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gardenmom5

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Bangladesh is having a surge but lifted restrictions for 10 days to allow the celebration of Eid.  I'm expecting things to get really bad there, really fast 🙁. They are going on a strict lockdown on the 23rd for two weeks but with all the holiday traveling allowed this week, I'm not sure that will help.

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5 minutes ago, Terabith said:

Okay, I just read this article, and I am scared.  I don't know who this guy is or if he's remotely trustworthy, but the logic is, well, logical.  @Not_a_Number or @regentrude, could you guys look at the math?  https://stephendinan.substack.com/p/why-we-are-headed-for-a-brutal-fall?r=3ziav&utm_campaign=post&utm_medium=web&utm_source=twitter

sorry, I don't have the mental capacity to figure out what he's calculating.
 

But his conclusion that things will get much worse makes perfect sense, seeing how low the vax rates are, how little precautions there are, and what trajectories we're heading on. In my state, things are as bad as in January.

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7 minutes ago, Terabith said:

Okay, I just read this article, and I am scared.  I don't know who this guy is or if he's remotely trustworthy, but the logic is, well, logical.  @Not_a_Number or @regentrude, could you guys look at the math?  https://stephendinan.substack.com/p/why-we-are-headed-for-a-brutal-fall?r=3ziav&utm_campaign=post&utm_medium=web&utm_source=twitter

Yep.  I read today the CDC said Delta is now 83% of new cases.  So pretty spot on.  I think this has been thought what was going to happen.  I feel like it is just coming faster than what was out a few weeks ago that said we were going to be in for a bad fall and winter.  Now it seems like summer is getting scarier.  

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@Terabith I read it...I'm not scared per se. Concerned that we are taking precautions. Pretty much glad I made the trip back to see family a month ago. We never stopped masking and taking precautions either. Making changes while keeping an eye on the risks based on the size of the group. I keep going back to this to help me. My decisions are a bit different for my vax'd son and my unvax'd daughter. There are some global areas added to this now.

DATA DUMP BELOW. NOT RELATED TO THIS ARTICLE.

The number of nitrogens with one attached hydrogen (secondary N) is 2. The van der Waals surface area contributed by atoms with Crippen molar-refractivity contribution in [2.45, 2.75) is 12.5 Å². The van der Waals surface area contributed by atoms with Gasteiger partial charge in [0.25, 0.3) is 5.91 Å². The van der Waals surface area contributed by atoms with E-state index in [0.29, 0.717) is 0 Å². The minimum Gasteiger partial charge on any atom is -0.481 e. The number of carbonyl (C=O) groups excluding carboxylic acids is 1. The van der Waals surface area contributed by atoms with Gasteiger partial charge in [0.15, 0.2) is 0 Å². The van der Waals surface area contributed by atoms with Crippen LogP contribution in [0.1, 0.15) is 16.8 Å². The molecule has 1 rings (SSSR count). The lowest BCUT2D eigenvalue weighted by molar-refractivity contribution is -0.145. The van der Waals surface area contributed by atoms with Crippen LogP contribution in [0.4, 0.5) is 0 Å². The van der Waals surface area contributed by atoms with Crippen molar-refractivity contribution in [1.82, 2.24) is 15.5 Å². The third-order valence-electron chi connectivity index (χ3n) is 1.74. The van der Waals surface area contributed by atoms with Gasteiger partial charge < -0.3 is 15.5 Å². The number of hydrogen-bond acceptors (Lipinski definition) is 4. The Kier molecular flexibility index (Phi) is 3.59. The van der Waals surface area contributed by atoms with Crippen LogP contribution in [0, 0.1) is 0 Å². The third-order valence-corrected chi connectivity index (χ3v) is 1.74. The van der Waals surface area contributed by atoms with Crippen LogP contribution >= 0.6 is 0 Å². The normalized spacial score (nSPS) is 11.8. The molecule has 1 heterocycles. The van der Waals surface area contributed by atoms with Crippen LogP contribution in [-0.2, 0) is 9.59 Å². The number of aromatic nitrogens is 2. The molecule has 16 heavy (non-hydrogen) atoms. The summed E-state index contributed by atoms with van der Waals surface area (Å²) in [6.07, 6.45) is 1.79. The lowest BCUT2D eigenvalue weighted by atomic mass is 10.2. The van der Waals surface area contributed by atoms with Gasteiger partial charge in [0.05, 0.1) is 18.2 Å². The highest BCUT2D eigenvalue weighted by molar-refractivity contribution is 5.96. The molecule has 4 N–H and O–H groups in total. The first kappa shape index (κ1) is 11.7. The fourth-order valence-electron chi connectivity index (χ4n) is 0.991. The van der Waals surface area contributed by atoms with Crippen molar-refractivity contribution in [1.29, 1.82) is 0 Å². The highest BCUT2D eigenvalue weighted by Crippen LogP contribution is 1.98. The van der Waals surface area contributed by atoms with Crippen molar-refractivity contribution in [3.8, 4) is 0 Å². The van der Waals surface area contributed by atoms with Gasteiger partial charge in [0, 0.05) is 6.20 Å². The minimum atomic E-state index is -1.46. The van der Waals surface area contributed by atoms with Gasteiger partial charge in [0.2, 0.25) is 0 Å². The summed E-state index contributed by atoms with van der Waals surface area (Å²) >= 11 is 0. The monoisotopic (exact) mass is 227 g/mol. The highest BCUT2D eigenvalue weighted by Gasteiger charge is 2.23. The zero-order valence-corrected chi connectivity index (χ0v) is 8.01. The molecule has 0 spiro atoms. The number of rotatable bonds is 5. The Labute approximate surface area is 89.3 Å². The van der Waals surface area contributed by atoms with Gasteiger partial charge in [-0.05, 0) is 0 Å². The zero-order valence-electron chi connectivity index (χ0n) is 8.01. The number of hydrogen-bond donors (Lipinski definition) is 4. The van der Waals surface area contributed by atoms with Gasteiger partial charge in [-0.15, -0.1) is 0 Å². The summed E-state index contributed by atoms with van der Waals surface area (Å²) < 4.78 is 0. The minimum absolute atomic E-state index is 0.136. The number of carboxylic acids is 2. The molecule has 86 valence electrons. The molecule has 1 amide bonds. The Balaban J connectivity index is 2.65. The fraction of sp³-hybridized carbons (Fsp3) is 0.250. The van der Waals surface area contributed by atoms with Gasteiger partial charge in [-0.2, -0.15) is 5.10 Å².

https://covid19risk.biosci.gatech.edu/



 

Edited by calbear
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This is the guy's bio:

Stephen Dinan, a bestselling author, social entrepreneur and visionary political strategist, is the founder and CEO of The Shift Network, a leading global provider of online transformational courses and trainings. He was previously a senior staffer for both the Institute of Noetic Sciences (IONS) and Esalen Institute. At IONS he was the driving force behind the Shift in Action program; and, at Esalen he directed and helped to create the Center for Theory and Research—a think tank for scholars, researchers, and teachers to explore human potential frontiers. Stephen is the author of the bestselling book Sacred America, Sacred World: Fulfilling Our Mission in Service to All (Hampton Roads) and Radical Spirit (New World Library). He is a graduate of Stanford University and holds a master’s in East-West Psychology from the California Institute of Integral Studies. Stephen is also a member of the prestigious Transformational Leadership Council and Evolutionary Leaders groups. He resides in the San Francisco Bay Area with his family.